Dear Eartha, My neighbor had an irrigation assessment this summer and now he’s scheduling more work to improve his system in spring. Is the expense worth it? Is this really something I need to worry about in October?
No matter if it’s over your yard or a nagging pain in your ankle, worrying can get you into all kinds of trouble. Instead, identify a small and manageable action you can take. If we’re talking ankles, perhaps it’s time to call a doctor. In this case, it sounds like you’re weighing options for irrigation system improvements. Educating yourself is an excellent first step. Let’s put worry aside and tackle the topic together.
Getting to know your irrigation system
You can’t improve what you can’t measure, and an irrigation assessment is a great way to better understand your system, identify issues and weigh your options (including costs) for improvements. Locally, the High Country Conservation Center offers irrigation assessments through the Water Smart program.
During the assessment, an expert certified in efficient irrigation will visually inspect your system to check for obvious problems that waste water. They’ll make minor adjustments to sprinkler heads, change watering schedules to comply with local guidelines and conduct tests to understand how efficiently your system is operating. An assessment alone is estimated to help you reduce your water use by 15%, and less water used means a lower water bill.
While most irrigation systems are shut down for the season (meaning that you wouldn’t get an assessment until next spring), you can still inquire online at HighCountryConservation.org/water.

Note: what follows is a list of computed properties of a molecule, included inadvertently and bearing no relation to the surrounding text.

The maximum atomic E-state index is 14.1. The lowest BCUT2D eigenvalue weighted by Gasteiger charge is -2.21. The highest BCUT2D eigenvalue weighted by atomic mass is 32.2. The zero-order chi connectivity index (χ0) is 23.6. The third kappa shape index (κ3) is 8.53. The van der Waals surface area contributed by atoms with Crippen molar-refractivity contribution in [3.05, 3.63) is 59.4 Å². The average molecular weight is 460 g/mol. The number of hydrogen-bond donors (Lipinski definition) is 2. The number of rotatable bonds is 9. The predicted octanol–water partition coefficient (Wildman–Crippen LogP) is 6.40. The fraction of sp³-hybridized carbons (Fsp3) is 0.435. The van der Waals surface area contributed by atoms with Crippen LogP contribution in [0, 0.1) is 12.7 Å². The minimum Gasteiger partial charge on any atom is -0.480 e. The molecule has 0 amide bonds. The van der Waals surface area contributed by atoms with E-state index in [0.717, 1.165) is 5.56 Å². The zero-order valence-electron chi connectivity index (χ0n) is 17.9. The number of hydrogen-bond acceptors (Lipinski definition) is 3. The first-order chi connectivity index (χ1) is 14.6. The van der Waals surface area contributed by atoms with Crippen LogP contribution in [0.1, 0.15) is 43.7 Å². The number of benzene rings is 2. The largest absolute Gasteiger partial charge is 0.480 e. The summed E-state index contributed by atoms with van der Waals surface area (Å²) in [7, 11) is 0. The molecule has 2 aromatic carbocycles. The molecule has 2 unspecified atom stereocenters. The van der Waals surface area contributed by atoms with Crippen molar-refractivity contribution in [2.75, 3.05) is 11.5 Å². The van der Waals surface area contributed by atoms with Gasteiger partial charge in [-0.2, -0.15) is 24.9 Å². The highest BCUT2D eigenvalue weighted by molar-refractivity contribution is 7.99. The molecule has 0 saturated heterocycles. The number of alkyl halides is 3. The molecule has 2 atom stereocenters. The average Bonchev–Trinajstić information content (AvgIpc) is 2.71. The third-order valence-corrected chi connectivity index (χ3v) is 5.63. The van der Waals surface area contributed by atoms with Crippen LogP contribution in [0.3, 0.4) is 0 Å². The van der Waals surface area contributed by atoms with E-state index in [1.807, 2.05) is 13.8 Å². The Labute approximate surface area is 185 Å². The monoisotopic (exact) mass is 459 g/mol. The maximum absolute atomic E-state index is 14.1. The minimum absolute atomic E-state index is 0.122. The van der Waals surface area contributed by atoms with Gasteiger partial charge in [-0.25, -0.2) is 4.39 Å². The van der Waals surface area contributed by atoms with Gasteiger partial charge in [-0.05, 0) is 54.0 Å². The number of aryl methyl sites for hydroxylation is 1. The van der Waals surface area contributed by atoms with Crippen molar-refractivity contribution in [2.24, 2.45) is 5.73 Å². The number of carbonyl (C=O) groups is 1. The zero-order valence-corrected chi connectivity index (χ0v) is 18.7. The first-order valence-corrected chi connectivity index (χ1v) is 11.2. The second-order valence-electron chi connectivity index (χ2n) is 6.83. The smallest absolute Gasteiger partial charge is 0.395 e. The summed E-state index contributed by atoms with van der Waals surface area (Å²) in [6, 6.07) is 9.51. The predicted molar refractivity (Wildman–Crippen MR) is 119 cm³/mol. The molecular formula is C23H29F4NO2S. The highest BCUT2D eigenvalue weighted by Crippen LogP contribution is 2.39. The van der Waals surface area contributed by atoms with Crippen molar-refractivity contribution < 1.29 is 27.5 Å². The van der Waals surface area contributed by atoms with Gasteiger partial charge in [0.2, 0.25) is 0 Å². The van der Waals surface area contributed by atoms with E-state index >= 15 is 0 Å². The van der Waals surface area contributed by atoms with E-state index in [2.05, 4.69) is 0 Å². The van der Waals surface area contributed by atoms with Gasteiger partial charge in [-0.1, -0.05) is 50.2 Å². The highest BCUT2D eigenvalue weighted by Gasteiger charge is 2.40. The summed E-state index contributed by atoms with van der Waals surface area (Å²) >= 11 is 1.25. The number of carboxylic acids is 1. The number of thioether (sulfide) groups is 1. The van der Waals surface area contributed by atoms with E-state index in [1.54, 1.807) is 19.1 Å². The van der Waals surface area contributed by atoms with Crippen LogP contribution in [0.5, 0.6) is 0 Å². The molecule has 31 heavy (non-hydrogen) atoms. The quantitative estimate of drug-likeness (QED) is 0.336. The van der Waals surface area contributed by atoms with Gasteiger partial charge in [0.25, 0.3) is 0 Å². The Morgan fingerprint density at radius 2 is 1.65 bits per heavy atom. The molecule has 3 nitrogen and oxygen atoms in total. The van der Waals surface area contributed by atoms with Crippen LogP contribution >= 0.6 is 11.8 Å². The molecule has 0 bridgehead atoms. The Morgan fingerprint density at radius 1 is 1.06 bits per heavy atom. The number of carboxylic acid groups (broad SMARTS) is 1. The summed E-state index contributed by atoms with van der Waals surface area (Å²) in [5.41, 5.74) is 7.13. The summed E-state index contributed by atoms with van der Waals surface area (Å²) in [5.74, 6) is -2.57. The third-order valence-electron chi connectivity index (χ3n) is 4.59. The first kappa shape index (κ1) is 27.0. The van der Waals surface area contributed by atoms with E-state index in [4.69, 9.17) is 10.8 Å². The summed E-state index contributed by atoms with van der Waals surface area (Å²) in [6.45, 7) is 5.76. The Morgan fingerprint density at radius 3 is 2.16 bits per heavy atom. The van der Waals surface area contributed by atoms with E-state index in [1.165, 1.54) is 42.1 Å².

System improvements: Dollars and cents
Irrigation assessments include a report of recommended upgrades to keep your space beautiful without wasting water. The best part? Residents, homeowners associations and businesses can receive hundreds of dollars in rebates to help cover the cost of the assessment and efficiency upgrades.
For the Peak One Neighborhood homeowners association in Frisco, an assessment followed by some of the recommended upgrades translated into a 50% reduction on a recent water bill. That’s serious savings. To answer your question, the cost in this case was totally worth it. To answer that question in your own yard, start with an assessment. No matter the outcome, you’ll learn more about how your irrigation system is operating, you’ll ease the worry and you’ll get some cash back through rebates.
Improving your yard
While assessments remain a critical tool for anyone who uses an irrigation system to water grass, many folks are asking a bigger question — where can we get rid of water-thirsty grass AND how can we replace it with landscapes that thrive naturally? The question addresses a hot topic across the state: non-essential turf. If the only time turf, or grass, gets walked on is when it’s mowed or watered, it’s non-essential turf.
To give an example, many communities (even locally) are working to efficiently water parks, ballfields, and other important community spaces. At the same time, they’re replacing hard-to-water or little-used swaths of grass such as medians and other narrow strips of grass with native wildflowers, shrubs and perennials that thrive in our sunny and dry mountain environment.
Consider taking this approach to your own backyard. Maybe this means replacing a narrow strip of grass along a driveway with colorful groundcovers. Perhaps you’ll transform a scorched corner of lawn with sun-loving wildflowers. Or maybe you’ll throw your hands up and look to a landscaper for help.
Whatever your approach, doing it yourself or seeking professional support, the High Country Conservation Center is working on resources to help homeowners in 2024. And in the meantime, CSU Extension offers an excellent guide on plants that thrive at our elevation. While it may seem out of season to start planning for next summer, exploring some yard improvements now could ease your worry — and your water bill — next year.
Still hurting for motivation? Join High Country Conservation Center, the Blue River Watershed Group and Friends of Dillon Ranger District at Outer Range Brewing Co. on Wednesday, Oct. 25, for an informal happy hour to learn more about why our water use — and our landscapes — matter.